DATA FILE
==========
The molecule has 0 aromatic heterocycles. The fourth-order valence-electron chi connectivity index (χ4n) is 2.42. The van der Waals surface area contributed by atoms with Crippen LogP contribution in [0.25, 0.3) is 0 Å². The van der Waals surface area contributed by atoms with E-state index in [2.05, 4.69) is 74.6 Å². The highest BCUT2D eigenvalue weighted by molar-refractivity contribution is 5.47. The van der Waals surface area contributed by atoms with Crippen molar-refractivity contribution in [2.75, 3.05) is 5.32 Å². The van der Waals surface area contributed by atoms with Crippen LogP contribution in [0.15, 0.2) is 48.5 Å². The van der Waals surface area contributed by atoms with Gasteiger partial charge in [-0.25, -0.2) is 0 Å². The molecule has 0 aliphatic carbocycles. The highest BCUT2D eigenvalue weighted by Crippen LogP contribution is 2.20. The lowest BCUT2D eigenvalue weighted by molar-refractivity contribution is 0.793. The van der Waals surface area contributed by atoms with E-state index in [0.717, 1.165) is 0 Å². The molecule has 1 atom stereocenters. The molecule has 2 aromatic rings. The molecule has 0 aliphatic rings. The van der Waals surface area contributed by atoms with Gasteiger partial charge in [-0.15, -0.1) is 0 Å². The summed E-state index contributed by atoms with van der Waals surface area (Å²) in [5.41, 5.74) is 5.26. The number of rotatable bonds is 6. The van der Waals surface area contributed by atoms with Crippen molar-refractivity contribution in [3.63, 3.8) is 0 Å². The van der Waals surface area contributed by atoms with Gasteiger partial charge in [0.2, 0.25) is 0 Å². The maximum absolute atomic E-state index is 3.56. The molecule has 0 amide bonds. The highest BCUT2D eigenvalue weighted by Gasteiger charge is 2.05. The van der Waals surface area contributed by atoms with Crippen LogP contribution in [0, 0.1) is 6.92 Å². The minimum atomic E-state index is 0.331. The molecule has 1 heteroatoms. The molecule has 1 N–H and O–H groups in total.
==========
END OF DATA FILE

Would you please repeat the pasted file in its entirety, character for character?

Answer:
The molecule has 0 aromatic heterocycles. The fourth-order valence-electron chi connectivity index (χ4n) is 2.42. The van der Waals surface area contributed by atoms with Crippen LogP contribution in [0.25, 0.3) is 0 Å². The van der Waals surface area contributed by atoms with E-state index in [2.05, 4.69) is 74.6 Å². The highest BCUT2D eigenvalue weighted by molar-refractivity contribution is 5.47. The van der Waals surface area contributed by atoms with Crippen molar-refractivity contribution in [2.75, 3.05) is 5.32 Å². The van der Waals surface area contributed by atoms with Crippen LogP contribution in [0.15, 0.2) is 48.5 Å². The van der Waals surface area contributed by atoms with Gasteiger partial charge in [-0.25, -0.2) is 0 Å². The molecule has 0 aliphatic carbocycles. The highest BCUT2D eigenvalue weighted by Crippen LogP contribution is 2.20. The lowest BCUT2D eigenvalue weighted by molar-refractivity contribution is 0.793. The van der Waals surface area contributed by atoms with E-state index in [0.717, 1.165) is 0 Å². The molecule has 1 atom stereocenters. The molecule has 2 aromatic rings. The molecule has 0 aliphatic rings. The van der Waals surface area contributed by atoms with Gasteiger partial charge in [-0.15, -0.1) is 0 Å². The summed E-state index contributed by atoms with van der Waals surface area (Å²) in [5.41, 5.74) is 5.26. The number of rotatable bonds is 6. The van der Waals surface area contributed by atoms with Crippen molar-refractivity contribution in [3.63, 3.8) is 0 Å². The van der Waals surface area contributed by atoms with Gasteiger partial charge in [0.2, 0.25) is 0 Å². The maximum absolute atomic E-state index is 3.56. The molecule has 0 amide bonds. The highest BCUT2D eigenvalue weighted by Gasteiger charge is 2.05. The van der Waals surface area contributed by atoms with Crippen LogP contribution in [0, 0.1) is 6.92 Å². The minimum atomic E-state index is 0.331. The molecule has 1 heteroatoms. The molecule has 1 N–H and O–H groups in total.